We can easily believe that frogs advanced from an aquatic to a terrestrial condition, because we can actually see the process in the individual history of each, but there is reason to believe that even among certain batrachians aquatic life becomes more habitual and succeeds a terrestrial stage. Even the frog himself becomes decidedly aquatic in his old age, and for reptiles, while we often think of them as aquatic, especially such forms as the alligator and crocodile and the ancient marine saurians, in reality we should think of them as primarily land-inhabiting animals, some of which have gradually taken to aquatic life aud in the course of time become more and more confined to a watery sphere. Aquatic turtles show this most decidedly, an extreme being found in the soft-shelled turtle, which is not only a constant resident in water, but has become possessed of special organs for respiration in water, so that air-breathing is scarcely necessary. Birds that live in the water have taken the same convenient highway, and many of them have traveled it from the time of their toothed ancestors down to the present. Penguins have gone so far along this road that their wings can no longer serve for flight, while loons and grebes and auks are on the way. Gulls, albatrosses and petrels may go far out o'er billowy wave hundreds of miles from land. Ducks and geese and swans have struck the trail, and snipe, stork and heron, crane and flamingo have rolled up their trousers and are wading in. Even the fish-hawk, the osprey and the eagle find it worth while to look beneath the wave.

The aquatic habits of the beaver furnish a most remarkable example of this, and if we could trace his acquisition of this habit from the time when he must have been an ordinary terrestrial rodent with neither a paddle-tail nor a web foot, we should certainly find an interesting career. The musk-rat has not gone so far and can not reach the same goal, as he has flattened his tail in the wrong direction.

The whale—that giant of the seas—largest of mammals and indeed of all animals, has out-traveled all his relatives in reaching out into the great ocean, but we can not possibly conceive the whale to have come from any other source or to have other ancestor than a land-inhabiting mammal. We get glimpses of the mile posts he has passed in the structures shown by the manatee, the walrus, the sea lions and others. Not that these constitute in any sense his ancestral line, for that was far back in time and so far largely a lost history. But along such stages we must believe his ancestors to have passed. The manatee in its way is as strictly aquatic as the whale but hugs the shore or river mouths.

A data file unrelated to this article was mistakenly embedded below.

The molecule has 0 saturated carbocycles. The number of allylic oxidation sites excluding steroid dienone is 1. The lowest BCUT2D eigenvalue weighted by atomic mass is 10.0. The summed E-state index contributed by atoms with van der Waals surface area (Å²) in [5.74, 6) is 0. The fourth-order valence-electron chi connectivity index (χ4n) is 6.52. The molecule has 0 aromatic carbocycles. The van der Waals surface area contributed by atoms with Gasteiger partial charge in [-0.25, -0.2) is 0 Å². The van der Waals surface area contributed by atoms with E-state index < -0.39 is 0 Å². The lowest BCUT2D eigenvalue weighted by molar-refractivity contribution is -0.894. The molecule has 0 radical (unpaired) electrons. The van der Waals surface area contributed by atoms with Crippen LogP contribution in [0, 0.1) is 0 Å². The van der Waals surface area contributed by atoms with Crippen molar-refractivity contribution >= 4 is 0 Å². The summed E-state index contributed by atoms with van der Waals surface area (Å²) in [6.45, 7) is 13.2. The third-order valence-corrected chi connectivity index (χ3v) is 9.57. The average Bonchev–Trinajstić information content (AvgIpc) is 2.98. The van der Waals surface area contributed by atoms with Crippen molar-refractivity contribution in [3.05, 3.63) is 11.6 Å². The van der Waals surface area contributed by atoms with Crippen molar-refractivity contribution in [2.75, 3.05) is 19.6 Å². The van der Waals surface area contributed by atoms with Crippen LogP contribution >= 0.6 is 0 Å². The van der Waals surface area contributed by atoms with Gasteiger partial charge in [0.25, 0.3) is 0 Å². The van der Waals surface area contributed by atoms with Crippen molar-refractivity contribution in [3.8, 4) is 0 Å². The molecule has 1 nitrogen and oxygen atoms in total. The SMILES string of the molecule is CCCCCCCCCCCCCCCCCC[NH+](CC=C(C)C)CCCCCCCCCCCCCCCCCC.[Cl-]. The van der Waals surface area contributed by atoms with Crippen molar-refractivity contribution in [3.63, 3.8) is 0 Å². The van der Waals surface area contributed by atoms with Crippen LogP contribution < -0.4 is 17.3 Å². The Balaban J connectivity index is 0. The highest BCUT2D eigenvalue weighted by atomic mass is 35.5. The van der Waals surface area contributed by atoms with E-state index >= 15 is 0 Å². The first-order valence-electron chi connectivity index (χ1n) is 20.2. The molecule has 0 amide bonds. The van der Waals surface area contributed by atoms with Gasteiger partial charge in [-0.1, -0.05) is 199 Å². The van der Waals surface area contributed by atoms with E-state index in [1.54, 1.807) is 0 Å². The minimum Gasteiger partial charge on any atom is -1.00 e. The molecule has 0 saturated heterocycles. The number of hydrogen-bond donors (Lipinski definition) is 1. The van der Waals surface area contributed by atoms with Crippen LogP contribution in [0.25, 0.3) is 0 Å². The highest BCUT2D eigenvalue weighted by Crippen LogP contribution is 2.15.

The hippopotamus is well on the way, and I would digress here to call attention to the remarkable similarity in adaptation of the sense organs of this animal to those of the alligator and crocodile. Note that the eyes, ears and nostrils are almost exactly in the same plane and so situated that they may all be above the surface of the water, while practically no part of the head or body may be visible, an admirable adjustment to avoid detection from foes or for protection against flies, mosquitoes, etc. Seals, walruses, sea lions, sea otters and, in less degree, the polar bear, the common otter and mink, all show aquatic habit fixed or growing, and even the small boy at his favorite swimming hole presents a tendency to fall into the well-worn path that leads down to amphibious quarters.

On the broad highway of terrestrial life the effort and adaptation has been to develop speed, strength, protective coverings, colors, etc., and here has been the widest and strongest struggle for supremacy that the world has witnessed. The contest for domination between the giants of old ocean—of sharks and devil-fishes, and saurians and whales, pales into insignificance compared with the battle waged between the huge terrestrial reptiles, birds, elephants, mastodons, horses, lions and man which has raged on terra firma. From this have come perfection of speed to one—power and energy to another, but, above all, intelligence and the dominance of brain. Out of this highway, too, run numerous and devious by-paths, the following of which furnishes us with a host of strange and fanciful creations—adaptations to extremes of heat and cold, moisture and dryness, latitude and altitude, plain and forest.